By medical nutritionist Dr Sarah Brewer, an expert in food, herbs and supplements
Reaching the milestone age of 50 is a good time to review your supplement needs as many are especially important in later life.
Multivitamins for general health
While diet should always come first, we tend to eat less with age, especially when cutting back to lose weight. At the same time, our ability to absorb nutrients decreases as we make less stomach acid and intestinal enzymes, and make less vitamin D in our skin when the sun shines. A multivitamin and mineral supplement is therefore a good idea. Select one designed for over 50s. You can download my free guide, Do You Need A Multivitamin? from https://drsarahbrewer.com/free-resources
Fish oils for heart and brain
We are all advised to eat at least two portions of fish per week, of which one is oily (eg. salmon, mackerel, herring, sardines). Few of us actually achieve this, in which case you should consider taking a fish oil supplement. These supply long-chain omega-3s (DHA and EPA) which help to damp down inflammation, protect against unwanted blood clots, and protect against abnormal heart rhythms. Omega-3s are also important for a healthy brain and regulating mood.
Evening primrose oil for skin
Evening primrose oil supplies a fatty acid called GLA which helps make skin cells more supple, improving hydration, softness, luminosity and elasticity. It reduces skin itching, flaking and dryness as well as plumping out wrinkles and reducing skin mottling. While it is often viewed as a female supplement, men will gain benefits, too.
Vitamin K2 for your arteries
Vitamin K comes in two main forms – K1 from plants (eg. cauliflower, broccoli) and K2 which is obtained from liver, egg yolk, meats, cheese and fermented foods such as yogurt and natto. Most (90%) of our dietary vitamin K is in the form of vitamin K1 which is used by the liver to make clotting proteins. Only around 10% is in the form of vitamin K2 which is needed to guide calcium away from artery walls and into the bones. As well as protecting against osteoporosis, vitamin K2 helps to guard against the hardening and calcification of the arteries to help protect against heart attack and stroke. While you can convert excess vitamin K1 to vitamin K2, this does not happen with dietary vitamin K is in short supply, so look for supplements that provide vitamin K2 rather than vitamin K1.
Ubiquinol for energy
As we get older, our cells make less of an important substance called coenzyme Q10 which is needed for energy production – especially within the heart and other major organs. Coenzyme Q10 supplements are available in two main forms, of which the best for older peoples is the active, body-ready ubiquinol. Ubiquinol is especially helpful if you feel fatigued and lacking in energy. It’s also important if you are taking a statin drug which, as well as lowering cholesterol, also switches off coenzyme Q10 production which may contribute to statin-related muscle symptoms.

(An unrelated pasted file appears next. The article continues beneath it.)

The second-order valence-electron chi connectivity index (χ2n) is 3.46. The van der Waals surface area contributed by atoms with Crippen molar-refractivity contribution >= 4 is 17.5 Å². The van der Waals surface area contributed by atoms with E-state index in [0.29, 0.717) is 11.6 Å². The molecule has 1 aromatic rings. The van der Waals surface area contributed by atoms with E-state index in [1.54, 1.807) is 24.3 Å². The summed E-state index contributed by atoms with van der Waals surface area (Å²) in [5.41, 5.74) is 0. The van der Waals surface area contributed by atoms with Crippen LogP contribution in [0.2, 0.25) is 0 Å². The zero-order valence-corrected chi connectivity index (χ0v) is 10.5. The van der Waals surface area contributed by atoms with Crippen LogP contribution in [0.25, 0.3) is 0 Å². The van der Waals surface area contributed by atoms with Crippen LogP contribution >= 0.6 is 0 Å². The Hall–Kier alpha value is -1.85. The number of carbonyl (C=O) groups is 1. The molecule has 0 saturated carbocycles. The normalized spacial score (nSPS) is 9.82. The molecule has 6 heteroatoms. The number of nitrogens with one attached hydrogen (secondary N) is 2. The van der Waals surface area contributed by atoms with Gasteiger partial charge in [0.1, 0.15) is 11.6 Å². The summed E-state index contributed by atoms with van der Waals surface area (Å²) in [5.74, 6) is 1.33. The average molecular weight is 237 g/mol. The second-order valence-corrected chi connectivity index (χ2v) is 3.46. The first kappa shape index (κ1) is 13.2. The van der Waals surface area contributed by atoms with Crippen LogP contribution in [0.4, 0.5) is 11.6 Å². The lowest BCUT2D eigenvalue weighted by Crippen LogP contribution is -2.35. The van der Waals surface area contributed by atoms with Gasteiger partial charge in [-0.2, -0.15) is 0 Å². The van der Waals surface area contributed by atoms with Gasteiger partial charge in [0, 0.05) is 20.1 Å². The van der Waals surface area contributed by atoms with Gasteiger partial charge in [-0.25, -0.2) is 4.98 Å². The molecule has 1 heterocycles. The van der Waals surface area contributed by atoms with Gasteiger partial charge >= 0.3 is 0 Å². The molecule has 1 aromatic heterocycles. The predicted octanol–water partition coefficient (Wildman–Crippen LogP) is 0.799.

Magnesium for your heart
Magnesium is an important mineral that is often lacking in the diet. While it is found in dark green leaves, beans, fish, nuts, seeds, dried fruit and wholegrains, some of it is stripped out during processing. Magnesium has many roles in the body – it strengthens bones, and relaxes muscles and arteries to lower blood pressure and protect against abnormal heart rhythms. It also helps to reduce muscle fatigue, cramps, restless legs and insomnia, as well as constipation. NB Check the level of magnesium in your multivitamin as you may not need more.
Calcium and vitamin D for bones
Calcium and vitamin D, as well as magnesium, are needed for strong bones and to protect against osteoporosis (brittle bones). The best way to obtain calcium is to have the equivalent of a pint of semi-skimmed milk per day, but if you are cutting back on dairy products, or if osteoporosis runs in your family, you may need a calcium supplement. Vitamin D is needed to absorb calcium and also helps to boost immunity. Although you make some vitamin D in the skin when the sun shines, the ability to synthesise vitamin D in the skin falls by at least half between the ages of 20 to 80 years – often more, so a vitamin D supplement is important all year round.
About Dr Sarah Brewer
Dr Sarah Brewer is a medical nutritionist and an expert in food, herbs and supplements. She qualified from Cambridge University with degrees in natural sciences, medicine and surgery. After working in general practice, she gained a master’s degree in nutritional medicine. Sarah is a licensed medical doctor, a registered nutritionist and a registered nutritional therapist.
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